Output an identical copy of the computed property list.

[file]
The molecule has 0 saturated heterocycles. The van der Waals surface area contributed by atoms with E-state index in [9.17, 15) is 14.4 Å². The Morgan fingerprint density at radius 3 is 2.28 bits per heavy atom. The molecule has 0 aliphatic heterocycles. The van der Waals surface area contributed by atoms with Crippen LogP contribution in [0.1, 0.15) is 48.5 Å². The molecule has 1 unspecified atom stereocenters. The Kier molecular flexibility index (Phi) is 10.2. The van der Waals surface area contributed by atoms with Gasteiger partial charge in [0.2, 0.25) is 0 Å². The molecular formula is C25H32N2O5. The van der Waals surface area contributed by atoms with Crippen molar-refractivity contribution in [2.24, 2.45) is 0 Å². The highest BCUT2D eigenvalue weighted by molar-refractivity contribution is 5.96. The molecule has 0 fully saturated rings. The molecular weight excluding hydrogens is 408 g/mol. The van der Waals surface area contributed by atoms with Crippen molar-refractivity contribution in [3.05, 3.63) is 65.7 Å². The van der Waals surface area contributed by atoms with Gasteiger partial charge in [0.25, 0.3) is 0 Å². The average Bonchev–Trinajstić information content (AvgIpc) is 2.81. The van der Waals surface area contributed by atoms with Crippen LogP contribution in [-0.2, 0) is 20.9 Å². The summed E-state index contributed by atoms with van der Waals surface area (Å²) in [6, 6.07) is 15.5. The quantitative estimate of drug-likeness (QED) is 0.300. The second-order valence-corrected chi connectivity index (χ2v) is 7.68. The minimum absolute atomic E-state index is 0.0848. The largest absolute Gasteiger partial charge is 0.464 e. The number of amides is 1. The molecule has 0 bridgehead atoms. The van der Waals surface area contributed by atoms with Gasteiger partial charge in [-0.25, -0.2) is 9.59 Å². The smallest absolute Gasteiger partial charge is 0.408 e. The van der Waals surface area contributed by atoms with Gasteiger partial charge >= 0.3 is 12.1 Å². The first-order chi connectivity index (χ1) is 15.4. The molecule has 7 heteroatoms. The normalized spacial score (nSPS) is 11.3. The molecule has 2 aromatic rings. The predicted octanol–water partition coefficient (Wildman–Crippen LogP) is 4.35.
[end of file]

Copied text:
The molecule has 0 saturated heterocycles. The van der Waals surface area contributed by atoms with E-state index in [9.17, 15) is 14.4 Å². The Morgan fingerprint density at radius 3 is 2.28 bits per heavy atom. The molecule has 0 aliphatic heterocycles. The van der Waals surface area contributed by atoms with Crippen LogP contribution in [0.1, 0.15) is 48.5 Å². The molecule has 1 unspecified atom stereocenters. The Kier molecular flexibility index (Phi) is 10.2. The van der Waals surface area contributed by atoms with Gasteiger partial charge in [0.2, 0.25) is 0 Å². The molecular formula is C25H32N2O5. The van der Waals surface area contributed by atoms with Crippen molar-refractivity contribution in [2.24, 2.45) is 0 Å². The highest BCUT2D eigenvalue weighted by molar-refractivity contribution is 5.96. The molecule has 0 fully saturated rings. The molecular weight excluding hydrogens is 408 g/mol. The van der Waals surface area contributed by atoms with Crippen molar-refractivity contribution in [3.05, 3.63) is 65.7 Å². The van der Waals surface area contributed by atoms with Gasteiger partial charge in [0.25, 0.3) is 0 Å². The average Bonchev–Trinajstić information content (AvgIpc) is 2.81. The van der Waals surface area contributed by atoms with Crippen LogP contribution in [-0.2, 0) is 20.9 Å². The summed E-state index contributed by atoms with van der Waals surface area (Å²) in [6, 6.07) is 15.5. The quantitative estimate of drug-likeness (QED) is 0.300. The second-order valence-corrected chi connectivity index (χ2v) is 7.68. The minimum absolute atomic E-state index is 0.0848. The largest absolute Gasteiger partial charge is 0.464 e. The number of amides is 1. The molecule has 0 bridgehead atoms. The van der Waals surface area contributed by atoms with Gasteiger partial charge in [-0.25, -0.2) is 9.59 Å². The smallest absolute Gasteiger partial charge is 0.408 e. The van der Waals surface area contributed by atoms with Gasteiger partial charge >= 0.3 is 12.1 Å². The first-order chi connectivity index (χ1) is 15.4. The molecule has 7 heteroatoms. The normalized spacial score (nSPS) is 11.3. The molecule has 2 aromatic rings. The predicted octanol–water partition coefficient (Wildman–Crippen LogP) is 4.35.